That is clearly something that is absolutely vital if we are going to get things right. The report found further “concerns over the conflation of human trafficking decisions with asylum decisions” – no surprise at all, given that the same parties are involved on occasions — and “elongated timeframes for decisions, lack of shared responsibility and provision of relevant information for decision-making”.
We have some way to go. I was one of the committee members who went on the external visits along with the convener and Alison McInnes, and I am grateful to Barnardo’s Scotland for the visit that it facilitated. We heard graphic stories about people travelling around the world, often not knowing where they are. We forget at our peril, if we dwell too much on statistics, that it is humans we are dealing with. It is for that reason that calls for the best possible psychological support have my backing.
We heard a lot about the strategy. The cabinet secretary used the term “awareness and understanding”, and I think that there is already some of that. The Equal Opportunities Committee heard from an official from City of Edinburgh Council about housing officers being likely to be the first point of contact for people who are the victims of trafficking, rather than police officers or other officials, so there is already some awareness in the system.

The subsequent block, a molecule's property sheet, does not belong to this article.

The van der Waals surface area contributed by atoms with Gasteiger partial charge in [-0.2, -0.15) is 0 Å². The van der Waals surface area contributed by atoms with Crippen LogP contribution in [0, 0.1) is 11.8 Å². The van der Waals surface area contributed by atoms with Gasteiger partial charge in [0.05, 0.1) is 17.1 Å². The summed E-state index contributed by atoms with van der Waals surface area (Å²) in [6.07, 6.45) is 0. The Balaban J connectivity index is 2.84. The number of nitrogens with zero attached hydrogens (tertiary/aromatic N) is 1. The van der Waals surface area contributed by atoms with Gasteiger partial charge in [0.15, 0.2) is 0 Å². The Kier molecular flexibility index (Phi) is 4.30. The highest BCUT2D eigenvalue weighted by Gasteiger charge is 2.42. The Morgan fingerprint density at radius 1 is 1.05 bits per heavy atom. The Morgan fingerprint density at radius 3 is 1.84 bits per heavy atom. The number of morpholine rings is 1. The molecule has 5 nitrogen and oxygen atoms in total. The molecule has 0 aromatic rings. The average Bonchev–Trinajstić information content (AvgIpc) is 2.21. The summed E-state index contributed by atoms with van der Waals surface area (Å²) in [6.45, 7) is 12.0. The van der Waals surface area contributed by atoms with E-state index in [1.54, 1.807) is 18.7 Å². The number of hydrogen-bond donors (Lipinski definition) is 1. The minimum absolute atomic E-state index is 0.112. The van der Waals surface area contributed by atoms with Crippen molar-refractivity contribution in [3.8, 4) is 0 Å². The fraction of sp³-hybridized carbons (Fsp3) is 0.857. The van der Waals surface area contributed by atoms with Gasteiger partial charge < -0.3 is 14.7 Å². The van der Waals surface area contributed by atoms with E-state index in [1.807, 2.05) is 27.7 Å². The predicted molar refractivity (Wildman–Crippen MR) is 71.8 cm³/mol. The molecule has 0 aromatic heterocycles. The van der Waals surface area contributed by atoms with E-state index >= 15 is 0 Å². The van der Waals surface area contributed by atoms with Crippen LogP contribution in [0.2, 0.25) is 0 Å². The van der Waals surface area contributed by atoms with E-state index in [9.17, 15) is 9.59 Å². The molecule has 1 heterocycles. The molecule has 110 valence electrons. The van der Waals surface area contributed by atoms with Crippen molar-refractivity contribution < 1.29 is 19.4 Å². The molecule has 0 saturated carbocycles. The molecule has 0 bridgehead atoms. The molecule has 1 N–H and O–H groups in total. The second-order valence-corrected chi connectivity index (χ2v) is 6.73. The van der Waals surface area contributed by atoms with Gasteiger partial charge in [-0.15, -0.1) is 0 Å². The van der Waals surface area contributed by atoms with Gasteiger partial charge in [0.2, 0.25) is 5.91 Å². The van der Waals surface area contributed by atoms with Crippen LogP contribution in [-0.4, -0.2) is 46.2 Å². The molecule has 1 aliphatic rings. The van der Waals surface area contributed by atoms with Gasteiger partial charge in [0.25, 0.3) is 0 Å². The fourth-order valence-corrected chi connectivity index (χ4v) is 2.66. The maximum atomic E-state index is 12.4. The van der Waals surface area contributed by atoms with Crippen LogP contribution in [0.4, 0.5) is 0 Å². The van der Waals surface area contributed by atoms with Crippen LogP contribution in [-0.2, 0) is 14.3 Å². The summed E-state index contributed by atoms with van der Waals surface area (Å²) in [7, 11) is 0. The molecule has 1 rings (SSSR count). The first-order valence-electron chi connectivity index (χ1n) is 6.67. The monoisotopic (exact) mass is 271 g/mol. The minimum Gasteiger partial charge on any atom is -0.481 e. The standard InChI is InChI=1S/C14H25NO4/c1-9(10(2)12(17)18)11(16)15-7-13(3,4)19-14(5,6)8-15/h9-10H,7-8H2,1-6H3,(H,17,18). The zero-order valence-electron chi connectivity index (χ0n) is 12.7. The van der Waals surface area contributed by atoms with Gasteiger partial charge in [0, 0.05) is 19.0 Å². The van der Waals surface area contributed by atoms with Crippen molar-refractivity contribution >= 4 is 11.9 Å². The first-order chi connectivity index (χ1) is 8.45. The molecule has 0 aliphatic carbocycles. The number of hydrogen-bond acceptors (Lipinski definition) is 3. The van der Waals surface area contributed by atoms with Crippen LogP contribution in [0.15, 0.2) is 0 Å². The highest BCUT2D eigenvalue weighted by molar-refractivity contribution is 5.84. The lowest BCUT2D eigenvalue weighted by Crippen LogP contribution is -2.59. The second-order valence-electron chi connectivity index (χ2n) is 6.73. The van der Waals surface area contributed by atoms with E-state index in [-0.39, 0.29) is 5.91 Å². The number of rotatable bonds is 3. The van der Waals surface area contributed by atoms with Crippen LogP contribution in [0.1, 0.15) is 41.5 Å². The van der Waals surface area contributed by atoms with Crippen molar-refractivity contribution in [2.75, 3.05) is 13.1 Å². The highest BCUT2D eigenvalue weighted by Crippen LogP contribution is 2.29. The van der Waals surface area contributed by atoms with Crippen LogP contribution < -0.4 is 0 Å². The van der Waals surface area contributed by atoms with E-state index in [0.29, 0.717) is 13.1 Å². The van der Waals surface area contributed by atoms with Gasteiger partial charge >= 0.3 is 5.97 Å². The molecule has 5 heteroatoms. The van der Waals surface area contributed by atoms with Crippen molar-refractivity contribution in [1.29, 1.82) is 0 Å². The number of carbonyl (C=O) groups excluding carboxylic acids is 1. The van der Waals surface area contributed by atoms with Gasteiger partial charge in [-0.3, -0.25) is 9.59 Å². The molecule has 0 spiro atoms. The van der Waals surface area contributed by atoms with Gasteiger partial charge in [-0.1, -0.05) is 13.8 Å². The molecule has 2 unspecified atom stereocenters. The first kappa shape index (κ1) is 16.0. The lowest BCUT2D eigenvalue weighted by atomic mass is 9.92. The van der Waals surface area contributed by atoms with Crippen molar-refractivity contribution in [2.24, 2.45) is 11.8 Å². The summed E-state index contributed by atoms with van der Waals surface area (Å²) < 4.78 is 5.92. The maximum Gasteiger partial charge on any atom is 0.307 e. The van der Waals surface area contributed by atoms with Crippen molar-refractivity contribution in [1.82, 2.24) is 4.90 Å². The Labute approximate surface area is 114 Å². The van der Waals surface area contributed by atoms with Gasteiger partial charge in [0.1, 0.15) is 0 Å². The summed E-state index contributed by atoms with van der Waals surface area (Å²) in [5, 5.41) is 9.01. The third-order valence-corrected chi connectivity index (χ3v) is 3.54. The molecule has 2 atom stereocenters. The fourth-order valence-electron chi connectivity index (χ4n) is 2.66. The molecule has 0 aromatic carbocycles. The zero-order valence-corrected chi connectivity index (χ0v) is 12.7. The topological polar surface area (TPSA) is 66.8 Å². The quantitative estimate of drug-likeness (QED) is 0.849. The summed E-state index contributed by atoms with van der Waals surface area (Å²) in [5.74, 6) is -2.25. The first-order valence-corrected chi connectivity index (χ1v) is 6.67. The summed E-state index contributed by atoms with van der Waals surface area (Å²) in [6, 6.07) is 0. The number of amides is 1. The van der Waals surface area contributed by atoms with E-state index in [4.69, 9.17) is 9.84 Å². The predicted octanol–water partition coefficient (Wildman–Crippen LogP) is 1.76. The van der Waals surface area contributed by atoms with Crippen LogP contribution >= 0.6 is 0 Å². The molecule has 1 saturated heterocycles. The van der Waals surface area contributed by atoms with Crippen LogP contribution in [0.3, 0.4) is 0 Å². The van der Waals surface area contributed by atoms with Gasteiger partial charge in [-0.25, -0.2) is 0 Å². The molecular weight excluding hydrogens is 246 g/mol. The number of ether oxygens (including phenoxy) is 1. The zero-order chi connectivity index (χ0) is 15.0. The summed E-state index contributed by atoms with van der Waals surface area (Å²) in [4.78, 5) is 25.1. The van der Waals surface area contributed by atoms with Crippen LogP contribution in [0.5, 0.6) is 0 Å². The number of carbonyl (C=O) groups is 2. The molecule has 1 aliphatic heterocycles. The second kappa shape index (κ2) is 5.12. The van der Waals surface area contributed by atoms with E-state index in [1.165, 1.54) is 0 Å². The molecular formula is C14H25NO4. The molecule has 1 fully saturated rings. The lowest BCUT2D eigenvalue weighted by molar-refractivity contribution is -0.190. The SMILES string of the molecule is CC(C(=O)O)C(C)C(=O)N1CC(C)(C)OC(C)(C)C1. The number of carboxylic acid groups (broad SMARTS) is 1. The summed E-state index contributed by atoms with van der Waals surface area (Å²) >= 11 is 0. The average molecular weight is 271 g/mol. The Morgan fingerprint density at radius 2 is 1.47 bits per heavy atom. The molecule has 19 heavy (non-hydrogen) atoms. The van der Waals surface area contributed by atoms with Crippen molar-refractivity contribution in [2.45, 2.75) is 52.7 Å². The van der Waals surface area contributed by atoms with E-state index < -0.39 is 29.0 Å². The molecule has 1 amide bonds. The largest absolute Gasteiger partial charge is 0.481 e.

GIRFEC has been mentioned, and the committee report refers to the merit of including that approach in the bill. There is a good reason why children would be singled out. We know from the International Labour Organization that children make up 26 per cent of victims trafficked for the purposes of forced labour and sexual exploitation, and we are told that, sadly, that figure does not include trafficking for the removal of organs or for forced marriage or adoption. Psychological support of the highest quality should be made available to those victims.
The committee’s report also says that more clarity is required to ensure that child victims receive appropriate and consistent support and assistance across Scotland. We heard COSLA’s concerns and we clearly want the same facilities to be available regardless of where a victim is found. Similarly, with guardianship, there are options that need to be considered, and others certainly support that provision.
A section in the bill on the presumption of age is important, because we know that children have been incarcerated. As other members have said, there can be great difficulty in determining an individual’s age. I am aware of a specific case in the Highlands in which a young man thought that he was on the outskirts of London, when in fact he was on the outskirts of a Highland village, and he ended up in prison although he was quite clearly a victim.
Returning to the definitions, we have talked about the challenge of consistency, and it is not just an issue that the Justice Committee has come up against with this bill but one that recurs whenever we deal with issues affecting children or young people.
The independent and Green group fully supports the bill and the efforts that everyone is putting in to make Scotland a place that is hostile to the traffickers.